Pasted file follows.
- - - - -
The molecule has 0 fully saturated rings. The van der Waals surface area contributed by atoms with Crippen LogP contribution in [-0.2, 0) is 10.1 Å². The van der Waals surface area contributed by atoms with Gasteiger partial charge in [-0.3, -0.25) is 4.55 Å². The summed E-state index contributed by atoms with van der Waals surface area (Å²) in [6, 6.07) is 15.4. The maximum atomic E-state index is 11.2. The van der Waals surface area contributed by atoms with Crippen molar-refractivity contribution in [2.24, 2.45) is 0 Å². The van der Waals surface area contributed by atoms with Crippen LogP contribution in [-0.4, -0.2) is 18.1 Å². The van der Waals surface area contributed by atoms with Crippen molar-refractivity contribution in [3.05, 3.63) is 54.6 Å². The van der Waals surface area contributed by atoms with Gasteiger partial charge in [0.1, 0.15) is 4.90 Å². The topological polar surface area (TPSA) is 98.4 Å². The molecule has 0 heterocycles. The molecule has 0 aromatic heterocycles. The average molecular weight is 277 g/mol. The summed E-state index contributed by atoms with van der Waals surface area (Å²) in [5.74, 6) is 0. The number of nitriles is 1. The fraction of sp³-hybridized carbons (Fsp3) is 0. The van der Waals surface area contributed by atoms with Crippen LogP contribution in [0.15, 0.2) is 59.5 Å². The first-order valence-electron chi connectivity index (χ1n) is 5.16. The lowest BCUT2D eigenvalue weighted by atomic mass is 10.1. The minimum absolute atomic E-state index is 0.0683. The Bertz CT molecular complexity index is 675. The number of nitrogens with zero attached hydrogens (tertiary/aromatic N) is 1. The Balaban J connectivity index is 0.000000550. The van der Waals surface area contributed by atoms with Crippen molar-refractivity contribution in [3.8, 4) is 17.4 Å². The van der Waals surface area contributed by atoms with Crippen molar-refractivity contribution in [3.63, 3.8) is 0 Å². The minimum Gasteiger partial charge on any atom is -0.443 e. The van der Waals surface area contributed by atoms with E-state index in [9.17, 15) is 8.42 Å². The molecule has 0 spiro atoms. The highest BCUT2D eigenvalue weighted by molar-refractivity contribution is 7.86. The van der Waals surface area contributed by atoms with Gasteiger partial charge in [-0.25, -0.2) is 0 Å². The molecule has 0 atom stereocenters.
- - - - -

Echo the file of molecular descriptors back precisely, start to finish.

The molecule has 0 fully saturated rings. The van der Waals surface area contributed by atoms with Crippen LogP contribution in [-0.2, 0) is 10.1 Å². The van der Waals surface area contributed by atoms with Gasteiger partial charge in [-0.3, -0.25) is 4.55 Å². The summed E-state index contributed by atoms with van der Waals surface area (Å²) in [6, 6.07) is 15.4. The maximum atomic E-state index is 11.2. The van der Waals surface area contributed by atoms with Crippen molar-refractivity contribution in [2.24, 2.45) is 0 Å². The van der Waals surface area contributed by atoms with Crippen LogP contribution in [-0.4, -0.2) is 18.1 Å². The van der Waals surface area contributed by atoms with Crippen molar-refractivity contribution in [3.05, 3.63) is 54.6 Å². The van der Waals surface area contributed by atoms with Gasteiger partial charge in [0.1, 0.15) is 4.90 Å². The topological polar surface area (TPSA) is 98.4 Å². The molecule has 0 heterocycles. The molecule has 0 aromatic heterocycles. The average molecular weight is 277 g/mol. The summed E-state index contributed by atoms with van der Waals surface area (Å²) in [5.74, 6) is 0. The number of nitriles is 1. The fraction of sp³-hybridized carbons (Fsp3) is 0. The van der Waals surface area contributed by atoms with Crippen LogP contribution in [0.15, 0.2) is 59.5 Å². The first-order valence-electron chi connectivity index (χ1n) is 5.16. The lowest BCUT2D eigenvalue weighted by atomic mass is 10.1. The minimum absolute atomic E-state index is 0.0683. The Bertz CT molecular complexity index is 675. The number of nitrogens with zero attached hydrogens (tertiary/aromatic N) is 1. The Balaban J connectivity index is 0.000000550. The van der Waals surface area contributed by atoms with Crippen molar-refractivity contribution in [3.8, 4) is 17.4 Å². The van der Waals surface area contributed by atoms with Crippen molar-refractivity contribution in [3.63, 3.8) is 0 Å². The minimum Gasteiger partial charge on any atom is -0.443 e. The van der Waals surface area contributed by atoms with E-state index in [9.17, 15) is 8.42 Å². The molecule has 0 spiro atoms. The highest BCUT2D eigenvalue weighted by molar-refractivity contribution is 7.86. The van der Waals surface area contributed by atoms with Gasteiger partial charge in [-0.25, -0.2) is 0 Å². The molecule has 0 atom stereocenters.